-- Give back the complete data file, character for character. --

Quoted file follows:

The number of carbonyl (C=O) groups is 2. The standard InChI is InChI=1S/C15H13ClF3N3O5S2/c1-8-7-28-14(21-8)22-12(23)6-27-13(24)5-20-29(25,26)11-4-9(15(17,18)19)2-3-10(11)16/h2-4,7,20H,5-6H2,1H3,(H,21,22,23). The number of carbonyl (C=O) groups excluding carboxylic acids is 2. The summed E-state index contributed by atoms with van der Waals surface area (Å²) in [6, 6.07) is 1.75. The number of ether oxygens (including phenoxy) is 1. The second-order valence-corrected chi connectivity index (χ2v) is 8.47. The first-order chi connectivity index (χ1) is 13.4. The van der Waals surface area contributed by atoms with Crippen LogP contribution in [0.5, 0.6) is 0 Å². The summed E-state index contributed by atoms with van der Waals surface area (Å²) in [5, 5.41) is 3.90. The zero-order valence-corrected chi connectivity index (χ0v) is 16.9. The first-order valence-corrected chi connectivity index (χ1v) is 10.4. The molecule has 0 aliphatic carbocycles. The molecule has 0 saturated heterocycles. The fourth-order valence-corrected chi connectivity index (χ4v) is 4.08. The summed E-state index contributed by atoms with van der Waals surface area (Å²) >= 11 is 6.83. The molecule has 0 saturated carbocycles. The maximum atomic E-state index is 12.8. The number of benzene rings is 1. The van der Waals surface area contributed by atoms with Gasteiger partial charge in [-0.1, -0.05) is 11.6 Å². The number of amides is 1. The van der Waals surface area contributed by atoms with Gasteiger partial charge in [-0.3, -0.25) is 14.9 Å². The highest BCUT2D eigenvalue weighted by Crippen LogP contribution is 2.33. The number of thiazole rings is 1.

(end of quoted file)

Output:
The number of carbonyl (C=O) groups is 2. The standard InChI is InChI=1S/C15H13ClF3N3O5S2/c1-8-7-28-14(21-8)22-12(23)6-27-13(24)5-20-29(25,26)11-4-9(15(17,18)19)2-3-10(11)16/h2-4,7,20H,5-6H2,1H3,(H,21,22,23). The number of carbonyl (C=O) groups excluding carboxylic acids is 2. The summed E-state index contributed by atoms with van der Waals surface area (Å²) in [6, 6.07) is 1.75. The number of ether oxygens (including phenoxy) is 1. The second-order valence-corrected chi connectivity index (χ2v) is 8.47. The first-order chi connectivity index (χ1) is 13.4. The van der Waals surface area contributed by atoms with Crippen LogP contribution in [0.5, 0.6) is 0 Å². The summed E-state index contributed by atoms with van der Waals surface area (Å²) in [5, 5.41) is 3.90. The zero-order valence-corrected chi connectivity index (χ0v) is 16.9. The first-order valence-corrected chi connectivity index (χ1v) is 10.4. The molecule has 0 aliphatic carbocycles. The molecule has 0 saturated heterocycles. The fourth-order valence-corrected chi connectivity index (χ4v) is 4.08. The summed E-state index contributed by atoms with van der Waals surface area (Å²) >= 11 is 6.83. The molecule has 0 saturated carbocycles. The maximum atomic E-state index is 12.8. The number of benzene rings is 1. The van der Waals surface area contributed by atoms with Gasteiger partial charge in [-0.1, -0.05) is 11.6 Å². The number of amides is 1. The van der Waals surface area contributed by atoms with Gasteiger partial charge in [-0.3, -0.25) is 14.9 Å². The highest BCUT2D eigenvalue weighted by Crippen LogP contribution is 2.33. The number of thiazole rings is 1.